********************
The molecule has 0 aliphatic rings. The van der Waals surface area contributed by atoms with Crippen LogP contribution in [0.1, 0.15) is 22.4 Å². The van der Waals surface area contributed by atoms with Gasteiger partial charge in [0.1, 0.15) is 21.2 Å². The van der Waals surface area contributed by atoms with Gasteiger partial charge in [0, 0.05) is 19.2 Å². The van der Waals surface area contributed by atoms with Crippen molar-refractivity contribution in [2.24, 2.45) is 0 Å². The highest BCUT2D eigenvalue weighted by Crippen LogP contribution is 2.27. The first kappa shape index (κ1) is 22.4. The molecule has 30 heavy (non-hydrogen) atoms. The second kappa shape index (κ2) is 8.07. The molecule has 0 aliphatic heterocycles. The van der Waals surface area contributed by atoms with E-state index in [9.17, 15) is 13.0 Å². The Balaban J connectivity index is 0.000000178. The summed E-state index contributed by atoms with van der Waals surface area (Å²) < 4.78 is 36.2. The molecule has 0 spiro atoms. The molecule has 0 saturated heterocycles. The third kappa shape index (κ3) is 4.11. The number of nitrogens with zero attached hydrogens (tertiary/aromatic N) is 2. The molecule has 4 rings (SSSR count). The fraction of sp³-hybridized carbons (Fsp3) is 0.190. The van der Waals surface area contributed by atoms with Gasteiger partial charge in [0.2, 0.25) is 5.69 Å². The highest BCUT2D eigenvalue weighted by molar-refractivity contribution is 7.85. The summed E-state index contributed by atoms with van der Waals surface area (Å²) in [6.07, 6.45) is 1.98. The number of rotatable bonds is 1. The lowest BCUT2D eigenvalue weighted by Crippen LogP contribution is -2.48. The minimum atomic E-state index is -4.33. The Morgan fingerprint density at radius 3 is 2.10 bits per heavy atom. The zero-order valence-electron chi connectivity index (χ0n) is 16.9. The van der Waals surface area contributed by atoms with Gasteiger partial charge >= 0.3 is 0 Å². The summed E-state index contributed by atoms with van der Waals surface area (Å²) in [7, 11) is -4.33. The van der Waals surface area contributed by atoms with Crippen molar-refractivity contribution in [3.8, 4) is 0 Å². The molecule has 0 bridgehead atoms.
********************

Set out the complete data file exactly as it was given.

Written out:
The molecule has 0 aliphatic rings. The van der Waals surface area contributed by atoms with Crippen LogP contribution in [0.1, 0.15) is 22.4 Å². The van der Waals surface area contributed by atoms with Gasteiger partial charge in [0.1, 0.15) is 21.2 Å². The van der Waals surface area contributed by atoms with Gasteiger partial charge in [0, 0.05) is 19.2 Å². The van der Waals surface area contributed by atoms with Crippen molar-refractivity contribution in [2.24, 2.45) is 0 Å². The highest BCUT2D eigenvalue weighted by Crippen LogP contribution is 2.27. The first kappa shape index (κ1) is 22.4. The molecule has 30 heavy (non-hydrogen) atoms. The second kappa shape index (κ2) is 8.07. The molecule has 0 aliphatic heterocycles. The van der Waals surface area contributed by atoms with E-state index in [9.17, 15) is 13.0 Å². The Balaban J connectivity index is 0.000000178. The summed E-state index contributed by atoms with van der Waals surface area (Å²) < 4.78 is 36.2. The molecule has 0 spiro atoms. The molecule has 0 saturated heterocycles. The third kappa shape index (κ3) is 4.11. The number of nitrogens with zero attached hydrogens (tertiary/aromatic N) is 2. The molecule has 4 rings (SSSR count). The fraction of sp³-hybridized carbons (Fsp3) is 0.190. The van der Waals surface area contributed by atoms with Gasteiger partial charge in [0.2, 0.25) is 5.69 Å². The highest BCUT2D eigenvalue weighted by molar-refractivity contribution is 7.85. The summed E-state index contributed by atoms with van der Waals surface area (Å²) in [6.07, 6.45) is 1.98. The number of rotatable bonds is 1. The lowest BCUT2D eigenvalue weighted by Crippen LogP contribution is -2.48. The minimum atomic E-state index is -4.33. The Morgan fingerprint density at radius 3 is 2.10 bits per heavy atom. The zero-order valence-electron chi connectivity index (χ0n) is 16.9. The van der Waals surface area contributed by atoms with Gasteiger partial charge >= 0.3 is 0 Å². The summed E-state index contributed by atoms with van der Waals surface area (Å²) in [7, 11) is -4.33. The van der Waals surface area contributed by atoms with Crippen molar-refractivity contribution in [3.8, 4) is 0 Å². The molecule has 0 bridgehead atoms.